The Wall Street Journal: Against All Odds, The U.S. Tobacco Industry Is Rolling In Money
It’s a great time to be a cigarette company again. Far fewer Americans are smoking, and yet U.S. tobacco revenue is soaring, thanks to years of steady price hikes. Americans spent more at retail stores on cigarettes in 2016 than they did on soda and beer combined, according to independent market-research firm Euromonitor International. Consolidation and cost cutting are boosting profit. Big Tobacco shares are on a roll. (Maloney and Chaudhuri, 4/23)

The Associated Press: Attorneys General To Trump: Don't Cut Drug Treatment Funds
The top government lawyers from 19 states are telling President Donald Trump and the Republican leaders of Congress not to pass health insurance changes that would stop the flow of federal drug treatment money. A letter sent Friday by a group of attorneys general for 19 states plus Washington D.C., is the latest in a series of actions from Democrats who hold those offices to oppose Trump's policies and actions. (Mulvihill, 4/21)

The Associated Press: Opioid And Heroin Overdoses Reach ‘Crisis Level’ In Maryland
When Carin Miller’s son was about 19 years old, he began to abuse heroin by snorting pills, eventually moving on to shooting up. This went on for six years before he got help. Lucas Miller’s history of drug use started in high school with smoking marijuana. When he moved out of his parents’ house, one of his housemates had access to between 750 to 1,500 pills at any given time between five houses located in Frederick, Maryland. “My son was addicted to heroin, he’s in recovery by the grace of God since Thanksgiving 2014, I think that’s where we are at,” Miller said. (Nocera, 4/21)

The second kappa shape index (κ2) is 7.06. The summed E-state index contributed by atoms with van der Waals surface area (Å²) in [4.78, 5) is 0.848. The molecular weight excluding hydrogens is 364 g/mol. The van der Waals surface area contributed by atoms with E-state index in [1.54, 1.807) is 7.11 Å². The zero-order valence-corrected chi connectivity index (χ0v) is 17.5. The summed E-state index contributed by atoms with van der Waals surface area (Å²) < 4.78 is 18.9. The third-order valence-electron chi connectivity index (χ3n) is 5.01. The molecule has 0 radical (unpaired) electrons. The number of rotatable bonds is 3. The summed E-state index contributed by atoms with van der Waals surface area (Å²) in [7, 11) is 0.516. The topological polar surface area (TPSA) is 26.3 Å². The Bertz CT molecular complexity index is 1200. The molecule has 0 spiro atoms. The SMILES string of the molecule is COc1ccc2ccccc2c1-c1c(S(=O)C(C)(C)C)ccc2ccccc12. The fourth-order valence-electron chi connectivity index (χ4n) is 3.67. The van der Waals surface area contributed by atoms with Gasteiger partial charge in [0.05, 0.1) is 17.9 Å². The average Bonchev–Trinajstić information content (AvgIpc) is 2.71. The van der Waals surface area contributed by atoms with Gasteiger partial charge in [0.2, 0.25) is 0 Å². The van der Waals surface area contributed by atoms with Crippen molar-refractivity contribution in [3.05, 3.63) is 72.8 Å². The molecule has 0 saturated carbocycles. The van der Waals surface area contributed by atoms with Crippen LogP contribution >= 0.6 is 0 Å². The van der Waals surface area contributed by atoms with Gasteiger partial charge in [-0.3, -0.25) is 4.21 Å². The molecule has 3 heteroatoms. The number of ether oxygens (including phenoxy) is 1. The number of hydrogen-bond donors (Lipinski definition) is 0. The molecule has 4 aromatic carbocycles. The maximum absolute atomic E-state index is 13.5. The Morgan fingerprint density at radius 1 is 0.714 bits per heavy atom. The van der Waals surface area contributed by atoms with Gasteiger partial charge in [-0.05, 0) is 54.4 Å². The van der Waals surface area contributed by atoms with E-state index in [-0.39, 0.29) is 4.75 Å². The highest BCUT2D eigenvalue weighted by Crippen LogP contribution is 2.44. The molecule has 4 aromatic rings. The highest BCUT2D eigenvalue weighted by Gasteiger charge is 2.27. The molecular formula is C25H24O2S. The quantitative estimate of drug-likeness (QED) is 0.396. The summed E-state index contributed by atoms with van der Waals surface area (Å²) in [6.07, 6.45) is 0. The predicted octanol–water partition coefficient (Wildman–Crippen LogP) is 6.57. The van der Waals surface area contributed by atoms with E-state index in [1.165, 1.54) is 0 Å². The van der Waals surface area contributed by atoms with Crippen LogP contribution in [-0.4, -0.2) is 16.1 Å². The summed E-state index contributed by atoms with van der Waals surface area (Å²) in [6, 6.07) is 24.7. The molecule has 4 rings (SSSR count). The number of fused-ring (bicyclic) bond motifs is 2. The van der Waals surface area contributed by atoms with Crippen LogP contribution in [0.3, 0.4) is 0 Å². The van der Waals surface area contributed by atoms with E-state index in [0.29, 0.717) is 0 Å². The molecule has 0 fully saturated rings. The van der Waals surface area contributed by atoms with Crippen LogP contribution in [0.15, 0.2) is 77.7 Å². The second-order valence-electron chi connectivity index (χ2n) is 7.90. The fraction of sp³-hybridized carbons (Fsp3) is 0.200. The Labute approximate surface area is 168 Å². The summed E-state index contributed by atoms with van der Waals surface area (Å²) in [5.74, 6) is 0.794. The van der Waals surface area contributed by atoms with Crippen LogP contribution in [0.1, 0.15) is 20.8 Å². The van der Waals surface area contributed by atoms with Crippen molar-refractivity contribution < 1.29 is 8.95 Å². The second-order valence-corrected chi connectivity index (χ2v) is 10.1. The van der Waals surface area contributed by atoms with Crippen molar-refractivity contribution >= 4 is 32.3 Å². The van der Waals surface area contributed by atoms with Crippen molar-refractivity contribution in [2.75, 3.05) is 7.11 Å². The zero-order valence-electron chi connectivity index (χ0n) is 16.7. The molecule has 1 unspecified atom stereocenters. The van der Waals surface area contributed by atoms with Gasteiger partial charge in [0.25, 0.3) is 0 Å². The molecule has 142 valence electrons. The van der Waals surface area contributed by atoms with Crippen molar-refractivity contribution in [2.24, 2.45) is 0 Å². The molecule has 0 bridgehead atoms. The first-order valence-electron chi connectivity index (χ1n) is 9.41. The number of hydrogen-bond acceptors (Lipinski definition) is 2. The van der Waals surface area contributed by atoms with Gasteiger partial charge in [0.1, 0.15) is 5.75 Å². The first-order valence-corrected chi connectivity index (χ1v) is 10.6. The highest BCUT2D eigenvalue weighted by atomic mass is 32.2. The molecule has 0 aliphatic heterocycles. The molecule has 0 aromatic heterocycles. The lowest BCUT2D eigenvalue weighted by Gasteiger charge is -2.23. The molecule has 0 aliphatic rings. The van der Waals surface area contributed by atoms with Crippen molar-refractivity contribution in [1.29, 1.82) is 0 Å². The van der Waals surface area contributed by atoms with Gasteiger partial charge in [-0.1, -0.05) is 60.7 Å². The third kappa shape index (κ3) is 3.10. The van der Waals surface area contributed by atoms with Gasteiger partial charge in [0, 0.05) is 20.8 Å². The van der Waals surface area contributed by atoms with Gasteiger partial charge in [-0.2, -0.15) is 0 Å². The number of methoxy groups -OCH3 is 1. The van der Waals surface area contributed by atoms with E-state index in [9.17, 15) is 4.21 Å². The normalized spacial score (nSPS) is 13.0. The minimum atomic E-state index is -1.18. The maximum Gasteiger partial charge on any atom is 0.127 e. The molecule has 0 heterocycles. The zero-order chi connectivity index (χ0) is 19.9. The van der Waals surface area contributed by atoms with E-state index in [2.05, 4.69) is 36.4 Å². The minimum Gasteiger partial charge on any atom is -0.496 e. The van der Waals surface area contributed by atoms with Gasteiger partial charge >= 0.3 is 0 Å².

The Washington Post: For Older People Living Alone, Daily Automated Calls Can Mean Safety
Living alone can be tough for seniors. Some don’t have family nearby to check on them, and they worry that if they fall or suffer a medical emergency and can’t get to the phone to seek help, no one will know. That’s why hundreds of police agencies in small towns, suburbs and rural areas are checking in on seniors who live alone by placing an automated call to them every day. (Bergal, 4/23)

NPR: Is It Time For Hearing Aids To Be Sold Over The Counter?
Four out of five older Americans with hearing loss just ignore it, in part because a hearing aid is an unwelcome sign of aging. But what if hearing aids looked like stylish fashion accessories and could be bought at your local pharmacy like reading glasses? That's the vision of Kristen "KR" Liu, who's the director of accessibility and advocacy for Doppler Labs, a company marketing one of these devices. She thinks a hearing aid could be "something that's hip and cool and people have multiple pairs and it's fashionable." (Neighmond and Greenhalgh, 4/24)